Change Junkie, Part 2
Here I am at The Little House In The Woods By The Lake (TLHITWBTL), listening to classic rock on SiriusXM and watching big lazy fat solid white raindrops fall from the sky. If it were December, I would call it snow.
It occurs to me that it’s a slow news day when you have to quote yourself to have something to say. But last night, I had a talk with myself about what’s going on in my life. It went something like this:
Me: You are a change junkie. You know that.
Myself: You say that like it’s a bad thing.
Me: Well, when are you going to settle down and stick with one thing? What will people think when you keep on changing everything?
Myself: OK, here it is. Yes, I am a change junkie. I am probably never going to settle down and stick with one thing. And I finally find myself able to say truthfully that I don’t care what people will think about it.
I first wrote about being a change junkie last January, when I concluded a post as follows:
Choices, choices, choices. I am probably a change junkie, because with the sense of power that conscious choice gives me, I really actively seek change and feel restless when there is no change on the horizon. What I love about my life changes, so my focus is constantly changing too.
So bring it on, life: bring on my fix. Bring on the changes.
Eighteen months earlier, I’d experienced enormous change in the death of my husband, Tom. In that experience, I had found the reality of what I had taught in my workshops — that to manage change constructively, we must identify what part of the situation we can control, and focus our energy there. That process involves making conscious choices about what to do with that energy.
Most of 2014 has been devoted to working through changes, most of them of my own choosing. In February, I sold my house near Lansing and made TLHITWBTL my full-time home. I invested a great deal of energy over the following months on getting the house up here near Tawas City the way I wanted it. I hired a builder to add on a garage; I insulated and drywalled the garage myself, painted the exterior of the main part of the house myself, and spread and leveled two truckloads of stone myself. I hiked in the woods. I made new friends, played golf and played cards, got on a couple of bowling leagues, became more involved in the parish life at my church, and volunteered for a local hospice service.
I continued my knitting projects, completing and delivering no less than 4 Grannie Love Blankets in the first 10 months of the year.
I traveled, visiting my brother in Georgia twice and making a trip to Wyoming and back.
A few visitors came to TLHITWBTL, and I made a couple of trips back to Lansing — most notably in October, when my younger daughter married her guy.
And I constantly battled an odd combination of restlessness, anxiety, and a sort of fear. I finally pinned it down: There was no change on the horizon. On top of that, I really missed having family time, and that 2.5-hour drive was a lot easier for me to make than it was for the rest of them.
The idea came out of nowhere, quite unexpectedly, and once it had formed it was unstoppable. Why not re-establish a second home in Lansing? TLHITWBTL would still be my main home, but I could find a studio or small apartment in Lansing and spend as much time there as I wanted, near the people I love most.
Once I verbalized the idea, it took on a life of its own. A week after the wedding, I traveled back to Lansing for the sole purpose of looking at apartments. The first one on the list was a nice one-bedroom in a very well-kept older complex. The current tenant wanted to move to a two-bedroom unit but could not do so until the one-bedroom unit had a new tenant. What a sweet deal I got! Pet deposit waived, heat included in the very reasonable rent, free laundry facilities right next to the apartment, great location and neighborhood, lots of green space… Never let it be said that I take long to make a decision. I concluded that it would be a waste of time to look at other places, and signed a lease on the spot. This coming week, I will move in. JD, the little brown spotted puppy dog, will once again be convinced that I can’t make up my mind where we live, but it will soon be (a second) home to him. And I will have something new to put my energy into over the winter months.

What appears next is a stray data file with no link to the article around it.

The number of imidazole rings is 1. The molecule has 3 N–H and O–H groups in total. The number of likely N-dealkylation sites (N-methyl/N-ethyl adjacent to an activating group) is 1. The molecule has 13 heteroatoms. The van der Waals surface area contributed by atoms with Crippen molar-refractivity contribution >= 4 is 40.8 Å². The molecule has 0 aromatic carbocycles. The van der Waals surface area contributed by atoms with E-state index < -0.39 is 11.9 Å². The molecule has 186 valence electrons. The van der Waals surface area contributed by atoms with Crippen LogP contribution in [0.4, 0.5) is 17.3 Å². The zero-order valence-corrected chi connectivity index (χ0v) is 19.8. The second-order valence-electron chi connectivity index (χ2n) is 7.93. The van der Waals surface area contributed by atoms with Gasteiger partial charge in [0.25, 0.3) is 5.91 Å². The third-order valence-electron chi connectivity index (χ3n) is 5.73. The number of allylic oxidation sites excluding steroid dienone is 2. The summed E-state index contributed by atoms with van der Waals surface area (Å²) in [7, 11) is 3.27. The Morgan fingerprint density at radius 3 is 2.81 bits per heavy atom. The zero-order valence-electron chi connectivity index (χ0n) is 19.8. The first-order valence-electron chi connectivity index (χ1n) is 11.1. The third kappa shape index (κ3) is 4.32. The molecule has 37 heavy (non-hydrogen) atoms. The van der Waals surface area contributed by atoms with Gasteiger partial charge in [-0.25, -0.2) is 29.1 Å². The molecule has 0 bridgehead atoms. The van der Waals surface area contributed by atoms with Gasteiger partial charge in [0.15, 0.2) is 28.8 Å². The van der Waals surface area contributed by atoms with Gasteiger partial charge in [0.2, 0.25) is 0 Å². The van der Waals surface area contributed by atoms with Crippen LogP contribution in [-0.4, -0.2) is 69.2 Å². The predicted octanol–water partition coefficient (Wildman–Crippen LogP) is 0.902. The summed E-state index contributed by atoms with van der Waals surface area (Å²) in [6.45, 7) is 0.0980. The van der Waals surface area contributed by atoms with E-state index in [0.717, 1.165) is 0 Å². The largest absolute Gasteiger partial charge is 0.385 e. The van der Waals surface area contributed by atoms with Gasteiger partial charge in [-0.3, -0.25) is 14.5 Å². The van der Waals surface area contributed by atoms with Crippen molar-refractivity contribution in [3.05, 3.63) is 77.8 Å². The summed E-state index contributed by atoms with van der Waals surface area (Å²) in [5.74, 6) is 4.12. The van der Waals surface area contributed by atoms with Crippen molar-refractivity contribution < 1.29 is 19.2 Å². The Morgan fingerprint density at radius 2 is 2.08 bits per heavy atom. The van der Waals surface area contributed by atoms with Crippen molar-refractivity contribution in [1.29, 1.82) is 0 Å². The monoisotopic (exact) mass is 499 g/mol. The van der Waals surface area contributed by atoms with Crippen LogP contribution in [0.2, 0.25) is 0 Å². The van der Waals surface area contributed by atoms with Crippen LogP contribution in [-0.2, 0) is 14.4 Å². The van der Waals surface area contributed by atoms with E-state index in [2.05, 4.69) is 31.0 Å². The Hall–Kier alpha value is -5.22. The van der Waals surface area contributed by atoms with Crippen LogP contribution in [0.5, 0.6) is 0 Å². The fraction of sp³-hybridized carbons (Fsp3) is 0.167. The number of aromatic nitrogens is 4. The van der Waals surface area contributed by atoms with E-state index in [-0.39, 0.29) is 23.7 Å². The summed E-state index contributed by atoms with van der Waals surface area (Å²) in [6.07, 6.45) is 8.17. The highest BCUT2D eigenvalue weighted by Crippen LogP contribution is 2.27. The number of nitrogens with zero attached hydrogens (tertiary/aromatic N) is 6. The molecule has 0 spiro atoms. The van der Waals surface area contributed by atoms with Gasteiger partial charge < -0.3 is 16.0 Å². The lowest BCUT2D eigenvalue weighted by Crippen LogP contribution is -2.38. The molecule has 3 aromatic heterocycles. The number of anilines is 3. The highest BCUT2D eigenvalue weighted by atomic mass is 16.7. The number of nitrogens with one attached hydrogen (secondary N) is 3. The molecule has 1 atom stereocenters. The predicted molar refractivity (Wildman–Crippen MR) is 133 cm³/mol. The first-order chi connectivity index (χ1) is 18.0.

Already, I can hear you asking : So what will you do when you have that new place all fixed up, and you get restless again? What will you do when the novelty wears off?
I have the answer, even though I categorically reject the negative implications of those questions. When it comes time for something new, when my psyche and my soul begin to crave the fix of a new change again, then I will find the right change and I will put my energy into it. And if life throws me a change I am not expecting or that I do not like or want, I will form up my choices and my energy around it and work through it.
You see, most of my life — growing up, working, raising children, being married — I accepted as normal and desirable something that I now recognize as a trap. I accepted that the desirable state is for things to stay the same, that we are better off when we know what to expect day after day — and get what we are expecting. I accepted that happiness could be found in avoiding change. Even when I came to a point of understanding that I like change, even seek it out, I explained it by labeling myself a “change junkie” — as though that were a bad thing.
The “Aha!” moment: The incredible realization that Change. Is. Good. Not in the semi-humorous way people say it when they are faced with a change they didn’t seek but still have to adjust to…but in a wholehearted acceptance that change is as necessary to me as oxygen — and it is OK to go looking for it.